There are parts of Los Angeles that we race through en route to our destinations and Westwood is one of them. This underrated neighborhood offers an eclectic mix of dining and entertainment options. Visit the Geffen Playhouse or Hammer Museum before indulging in the tongue or “zaboon” sandwich at the Persian sandwich shop, Atarri. For dessert, you’re making a pilgrimage to the UCLA staple Diddy Riese or, for the more adventurous eater, you’re opting out for the Persian ice cream establishment that’s been serving customers since the mid-’80s, Saffron & Rose.


Mid-Wilshire is a residential neighborhood in central L.A. You’re coming here for two reasons – to visit the LACMA and to eat dinner in Little Ethiopia. Seek out some post-dinner entertainment at The Mint, The El Rey or Molly Malone’s Irish Pub.


Beverly Grove is a small neighborhood abutting Beverly Hills and West Hollywood. Spend half a day here for good shopping and better eats. Visit the Farmer’s Market at The Grove before walking along the strip of high-end designer shops between La Cienega and Fairfax. For lunch, you’re eating Mendocino Farms, and for desert, you’re getting Fonuts.


Welcome to the area code known for teacup poodles and designer handbags, 90210. This destination is worth the trip for people watching alone, but while you’re here, stop by The Ivy for an overpriced tea and the possibility of running into Julia Louis Dreyfus. Splurge on dinner at Sugarfish, Spago or Mastro’s for the full experience.


Home to the Sunset Strip, WeHo is a city that rarely sleeps. Begin your day at Alfred Coffee {In The Alley} where there’s a good chance you’ll run into a celebrity – dress accordingly. If it’s Sunday, you’re eating a fried chicken sandwich from the Free Range stand at the Melrose Place Farmer’s Market. If not, I recommend Liquid for smoothies, Cofax for breakfast burritos or The Bagel Broker for the best bagel in L.A. Visit the vintage shops and designer stores that line Melrose on the walk to your lunch destination, Ink Sack. For dinner, get a table at Crossroads for vegan fare, Jon & Vinny’s for Italian or El Carmen for the best agave fueled margaritas in town. Afterwards stop by Harlowe Bar for a fancy drink, the Surly Goat for a rowdier drink, or The Abbey for the messiest drink.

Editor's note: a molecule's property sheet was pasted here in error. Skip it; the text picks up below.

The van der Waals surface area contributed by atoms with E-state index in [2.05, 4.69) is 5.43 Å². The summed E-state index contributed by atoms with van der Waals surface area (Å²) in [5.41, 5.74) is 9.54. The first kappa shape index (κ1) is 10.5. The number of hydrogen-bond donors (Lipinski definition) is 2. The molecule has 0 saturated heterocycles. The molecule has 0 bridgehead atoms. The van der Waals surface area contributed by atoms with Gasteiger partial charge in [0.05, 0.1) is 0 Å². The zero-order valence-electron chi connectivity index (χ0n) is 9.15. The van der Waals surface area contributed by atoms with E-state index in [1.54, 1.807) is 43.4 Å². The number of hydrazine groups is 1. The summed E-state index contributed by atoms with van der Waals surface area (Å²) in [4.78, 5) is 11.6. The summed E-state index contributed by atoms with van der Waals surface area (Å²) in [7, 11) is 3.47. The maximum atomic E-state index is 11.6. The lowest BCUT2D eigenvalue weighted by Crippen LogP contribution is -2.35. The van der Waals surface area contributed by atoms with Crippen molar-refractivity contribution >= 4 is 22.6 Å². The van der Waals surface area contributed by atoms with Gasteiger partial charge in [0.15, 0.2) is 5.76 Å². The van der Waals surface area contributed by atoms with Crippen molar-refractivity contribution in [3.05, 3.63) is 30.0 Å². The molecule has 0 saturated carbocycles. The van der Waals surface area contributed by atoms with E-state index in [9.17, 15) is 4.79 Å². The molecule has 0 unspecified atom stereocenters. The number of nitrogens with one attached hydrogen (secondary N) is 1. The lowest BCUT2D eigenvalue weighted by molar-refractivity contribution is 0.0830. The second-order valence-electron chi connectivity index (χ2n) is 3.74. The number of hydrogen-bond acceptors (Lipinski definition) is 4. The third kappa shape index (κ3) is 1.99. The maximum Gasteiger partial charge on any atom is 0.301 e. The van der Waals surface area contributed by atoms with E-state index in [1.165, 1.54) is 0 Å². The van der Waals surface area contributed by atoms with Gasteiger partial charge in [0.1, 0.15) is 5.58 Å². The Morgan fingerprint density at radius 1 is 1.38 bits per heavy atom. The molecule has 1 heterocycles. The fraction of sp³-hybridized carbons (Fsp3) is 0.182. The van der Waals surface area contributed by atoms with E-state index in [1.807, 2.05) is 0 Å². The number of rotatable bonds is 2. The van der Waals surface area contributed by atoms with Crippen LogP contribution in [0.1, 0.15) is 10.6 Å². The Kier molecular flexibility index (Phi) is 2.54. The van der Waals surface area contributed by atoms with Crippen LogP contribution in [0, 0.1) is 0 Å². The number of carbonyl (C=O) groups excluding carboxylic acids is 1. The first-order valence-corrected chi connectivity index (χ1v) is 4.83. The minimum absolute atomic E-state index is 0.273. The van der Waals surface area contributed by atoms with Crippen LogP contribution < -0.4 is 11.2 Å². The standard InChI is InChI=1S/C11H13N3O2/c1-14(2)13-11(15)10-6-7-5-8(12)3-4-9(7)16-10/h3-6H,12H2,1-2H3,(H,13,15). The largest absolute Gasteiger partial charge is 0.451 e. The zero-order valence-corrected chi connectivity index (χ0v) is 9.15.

Hollywood is that ex that dumped you, only to go on to work at the neighborhood fast food chain. It’s messy and loud, and you have to hide from your friends the fact that you still occasionally wake up there. Avoid the tourist trap that is Hollywood Boulevard at all costs. Instead, spend your day perusing Amoeba Records before grabbing lunch at the original Roscoe’s House of Chicken and Waffles on Gower. If a concert is what you crave, check out anything at The Hollywood Bowl or The Henry Fonda Theater. For cheap and fast comedy, check out The Lyric Theater or UCB on Franklin. Afterwards, you’re stopping by Good Times at Davey Wayne’s for a 70s rock playlist to accompany your spiked snow cone. End with a nightcap at Musso & Frank Grill.


Silverlake is the place you go to take a filtered selfie in front of the Elliot Smith “Figure 8” mural. It’s also home to some of the tastiest eateries and greatest nightlife locations on the east side. Start your morning off with a drink from Dinosaur Coffee before visiting the famous Sunset Junction for the best bagels on the east side at Mornings Nights. Peruse the vintage stores and boutiques that line Sunset Boulevard before lunching at Sqirl. Stop by Silverlake Wines for an afternoon tasting before testing your palate with spice filled Thai fares at Night + Market Song. Afterwards catch a show at the famous Satellite or attend a dance party at Los Globos. End with a nightcap at The Thirsty Crow.